Cancer drugs offer new hope for treating sepsis

Research led by the IGC shows how these drugs limit inflammation and positions them as potential treatments for sepsis.

The study, published in eLife, shows that this class of drugs used in cancer treatment limits the immune system’s unchecked production of inflammatory mediators. The discovery positions these drugs as potential treatments for inflammatory diseases, such as sepsis, that cause as many or more deaths than oncological diseases. The data also reveal previously unknown mechanisms that likely contribute to the effectiveness of these drugs in chemotherapy.

The body’s extreme response to infection, a condition called sepsis, kills 11 million people every year. Because in order to survive a serious infection, it is not enough to get rid of the infectious agent, which is currently being done relatively effectively; It is also necessary to limit the damage that these and the immune response cause to the organs. The Innate Immunity and Inflammation research group at the IGC focuses on this second aspect, which is not yet part of the therapeutic intervention in sepsis.

The solution could be a class of drugs commonly used to treat cancer: anthracyclines. In the past, the team has shown that these drugs prevent organ failure in mice with sepsis without affecting exposure to the infectious agent. This discovery inspired a clinical study in Germany investigating whether the use of anthracyclines improves the course of sepsis and reduces the risk of death in patients. But to take full advantage of these drugs, we need to understand how they confer tolerance to infection.

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To investigate this, the researchers tested various anthracyclines in cells of the immune system of mice. The results were surprising: these cancer drugs limited the pro-inflammatory mediators produced by the cells when given in low doses. This effect persisted when the researchers treated mice with sepsis with these drugs.

The next challenge was to understand how these drugs control inflammation.

We discovered that anthracyclines control relevant inflammatory genes in cells of the immune system.”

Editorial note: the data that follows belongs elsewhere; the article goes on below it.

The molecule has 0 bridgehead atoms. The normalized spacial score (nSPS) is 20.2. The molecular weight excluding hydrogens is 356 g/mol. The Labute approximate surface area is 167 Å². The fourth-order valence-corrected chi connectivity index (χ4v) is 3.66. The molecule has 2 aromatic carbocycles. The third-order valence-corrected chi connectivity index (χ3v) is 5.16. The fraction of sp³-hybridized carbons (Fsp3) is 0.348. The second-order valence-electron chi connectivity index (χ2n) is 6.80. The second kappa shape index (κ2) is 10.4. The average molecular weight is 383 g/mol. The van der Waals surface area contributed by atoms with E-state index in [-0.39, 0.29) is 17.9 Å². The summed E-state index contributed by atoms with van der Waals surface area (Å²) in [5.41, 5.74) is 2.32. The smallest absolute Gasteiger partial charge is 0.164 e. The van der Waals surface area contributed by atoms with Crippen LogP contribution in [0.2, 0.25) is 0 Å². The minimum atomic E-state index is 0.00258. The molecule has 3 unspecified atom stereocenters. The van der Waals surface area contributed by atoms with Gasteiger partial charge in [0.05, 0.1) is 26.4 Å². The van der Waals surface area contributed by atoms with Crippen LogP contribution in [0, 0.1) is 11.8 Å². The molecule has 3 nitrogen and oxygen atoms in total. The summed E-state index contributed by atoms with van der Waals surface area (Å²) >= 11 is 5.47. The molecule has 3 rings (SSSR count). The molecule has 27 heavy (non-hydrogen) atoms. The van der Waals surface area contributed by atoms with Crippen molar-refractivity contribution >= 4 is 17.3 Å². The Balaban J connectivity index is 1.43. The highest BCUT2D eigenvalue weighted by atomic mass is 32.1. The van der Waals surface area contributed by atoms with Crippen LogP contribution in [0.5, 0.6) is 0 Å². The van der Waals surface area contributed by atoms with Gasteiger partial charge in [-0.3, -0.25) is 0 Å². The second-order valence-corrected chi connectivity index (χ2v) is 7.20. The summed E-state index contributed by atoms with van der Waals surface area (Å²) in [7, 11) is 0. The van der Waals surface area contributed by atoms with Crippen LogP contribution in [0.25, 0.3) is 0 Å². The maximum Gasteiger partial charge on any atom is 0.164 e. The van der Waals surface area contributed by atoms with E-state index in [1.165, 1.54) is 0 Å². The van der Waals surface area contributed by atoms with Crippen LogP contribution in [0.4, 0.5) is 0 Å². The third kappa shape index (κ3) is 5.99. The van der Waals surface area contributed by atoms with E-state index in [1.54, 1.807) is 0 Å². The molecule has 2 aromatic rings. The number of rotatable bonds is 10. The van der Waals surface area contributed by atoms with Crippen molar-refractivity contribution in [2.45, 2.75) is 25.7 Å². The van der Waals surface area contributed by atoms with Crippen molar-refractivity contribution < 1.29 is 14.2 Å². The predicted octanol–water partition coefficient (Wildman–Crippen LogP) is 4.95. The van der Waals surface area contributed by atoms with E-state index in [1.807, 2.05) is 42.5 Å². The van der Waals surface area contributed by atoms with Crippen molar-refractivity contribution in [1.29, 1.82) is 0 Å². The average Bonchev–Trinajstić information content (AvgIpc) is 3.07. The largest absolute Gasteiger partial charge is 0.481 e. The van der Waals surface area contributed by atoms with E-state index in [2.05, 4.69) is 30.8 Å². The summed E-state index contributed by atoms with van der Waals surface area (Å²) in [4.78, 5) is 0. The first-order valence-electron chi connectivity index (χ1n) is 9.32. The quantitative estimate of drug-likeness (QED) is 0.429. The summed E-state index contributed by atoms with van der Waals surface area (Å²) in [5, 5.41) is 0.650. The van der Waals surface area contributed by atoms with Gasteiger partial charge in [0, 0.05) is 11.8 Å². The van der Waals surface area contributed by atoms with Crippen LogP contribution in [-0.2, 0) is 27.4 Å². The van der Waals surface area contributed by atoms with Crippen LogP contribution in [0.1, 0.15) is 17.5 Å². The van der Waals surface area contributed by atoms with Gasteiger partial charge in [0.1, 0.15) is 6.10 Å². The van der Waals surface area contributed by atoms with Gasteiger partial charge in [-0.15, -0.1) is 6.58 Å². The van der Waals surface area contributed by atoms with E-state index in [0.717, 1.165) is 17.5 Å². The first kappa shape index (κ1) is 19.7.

Ana Neves-Costa, researcher at IGC and co-author of the study

By forming a complex with the cell’s DNA, these drugs avoid binding to factors that drive the expression of these genes. As a result, the cells produce fewer inflammatory molecules. “This new mechanism is particularly important because it lacks the side effects caused by the administration of high doses of these compounds in chemotherapy,” adds the researcher.

“With this work, we have found a possible new solution to more effectively treat diseases caused by excessive inflammation, such as sepsis and rheumatoid arthritis,” explains Luís Moita, MD and principal investigator at the IGC, who is leading the study. “Given that these drugs are already approved for use in clinics, it will be much easier to reuse them for new treatments than to start from scratch,” he adds. It is also likely that the regulation of gene expression described in this study and the limitation of inflammation, which have not been recognized previously, contribute to the effectiveness of anthracyclines in cancer treatment.

This study was developed by the Instituto Gulbenkian de Ciência in collaboration with several national and international institutions, notably the Instituto de Medicina Molecular (IMM) in Portugal, the Institute for Structural Biology and the European Molecular Biology Laboratory (EMBL) in Germany and the Leiden University Medical Center in the Netherlands. Funding was provided by the European Commission Horizon 2020 and Fundação para a Ciência e Tecnologia (FCT).

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